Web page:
Despite producing global hits like “Squid Game” in 2021, Netflix’s fourth quarter returns show the streaming giant struggling to maintain a lead over its competitors. The company fell short of its projections for new subscribers this quarter, adding 8.3 million as opposed to its projected 8.5 million — it also projects to add just 2.5 million subscribers in Q1 2022, down from 4 million last year (the company says this is because it has “a more back-end weighted content slate” for the quarter). Overall, this year marks a downward trend in subscriber growth — it’s the company’s lowest growth year since 2015 and about a 50% decrease from its pandemic-inflated 2020 numbers.
Image Credits: Netflix
“Consumers have always had many choices when it comes to their entertainment time — competition that has only intensified over the last 24 months as entertainment companies all around the world develop their own streaming offering,” the company wrote in its letter to shareholders, admitting that “competition may be affecting [its] marginal growth some.”
While Netflix has about 222 million total subscribers, larger conglomerates like Disney (which also owns Hulu and ESPN) have continued to expand at a more aggressive pace. Disney ended 2021 with 179 million total subscribers across Hulu, Disney+ and ESPN+, and it plans to double the number of countries that Disney+ is available in by fiscal 2023. Disney also announced the creation of an International Content and Operations group to expand its direct-to-consumer streaming internationally. HBO Max is growing too — the company said that December had been its most-viewed month since the service’s launch in May 2020.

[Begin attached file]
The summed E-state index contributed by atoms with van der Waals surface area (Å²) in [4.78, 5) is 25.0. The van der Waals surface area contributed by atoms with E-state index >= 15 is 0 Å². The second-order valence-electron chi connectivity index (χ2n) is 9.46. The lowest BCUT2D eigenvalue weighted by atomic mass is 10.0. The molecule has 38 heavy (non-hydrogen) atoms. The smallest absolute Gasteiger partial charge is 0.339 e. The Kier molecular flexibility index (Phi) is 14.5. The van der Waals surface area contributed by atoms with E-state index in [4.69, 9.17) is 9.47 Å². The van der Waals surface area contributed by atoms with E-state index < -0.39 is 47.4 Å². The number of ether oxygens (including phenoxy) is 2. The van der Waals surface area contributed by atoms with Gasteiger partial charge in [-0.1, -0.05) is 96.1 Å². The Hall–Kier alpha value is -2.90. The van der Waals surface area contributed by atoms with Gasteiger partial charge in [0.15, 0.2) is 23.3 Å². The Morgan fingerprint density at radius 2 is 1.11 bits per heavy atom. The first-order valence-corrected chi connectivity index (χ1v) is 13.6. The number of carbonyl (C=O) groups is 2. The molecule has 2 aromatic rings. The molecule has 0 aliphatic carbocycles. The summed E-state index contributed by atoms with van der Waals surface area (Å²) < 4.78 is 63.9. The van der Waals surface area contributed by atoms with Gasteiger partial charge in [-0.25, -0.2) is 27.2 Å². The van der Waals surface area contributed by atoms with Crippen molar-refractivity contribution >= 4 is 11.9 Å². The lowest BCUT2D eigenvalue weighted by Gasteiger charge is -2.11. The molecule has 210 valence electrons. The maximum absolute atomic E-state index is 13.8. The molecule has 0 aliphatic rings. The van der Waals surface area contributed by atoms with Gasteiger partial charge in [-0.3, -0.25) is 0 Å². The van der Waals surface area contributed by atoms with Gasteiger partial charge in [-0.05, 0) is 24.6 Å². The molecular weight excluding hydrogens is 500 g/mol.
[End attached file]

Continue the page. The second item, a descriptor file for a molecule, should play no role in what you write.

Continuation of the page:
Disney’s streaming biz reorg includes an international content hub, plans to double Disney+ footprint
Netflix announced last week that it plans to raise subscription prices in the U.S. and Canada, while in India, the platform lowered its prices to try to attract more consumers after six rocky years in the massive entertainment market. Netflix is also experimenting with another new revenue stream: gaming. The company recently acquired the gaming studio Night School and has developed games based on its own IP, like the hit show “Stranger Things.” If this week’s biggest tech stories tell us anything, it’s that gaming can be very lucrative. As expected, Netflix says it will expand its portfolio of games in 2022, perhaps even to include franchises that didn’t originate on Netflix.
“We are open to licensing, accessing large game IP that people will recognize,” said Netflix COO Greg Peters during the investor call. “I think you will see some of that happen over the year to come.”
Another new avenue for Netflix to grow its subscriber base lies in content marketing — the company launched a website called Tudum last month, hiring entertainment journalists and editors from publications like Allure, Vanity Fair and Bitch Media to share exclusive content about Netflix originals.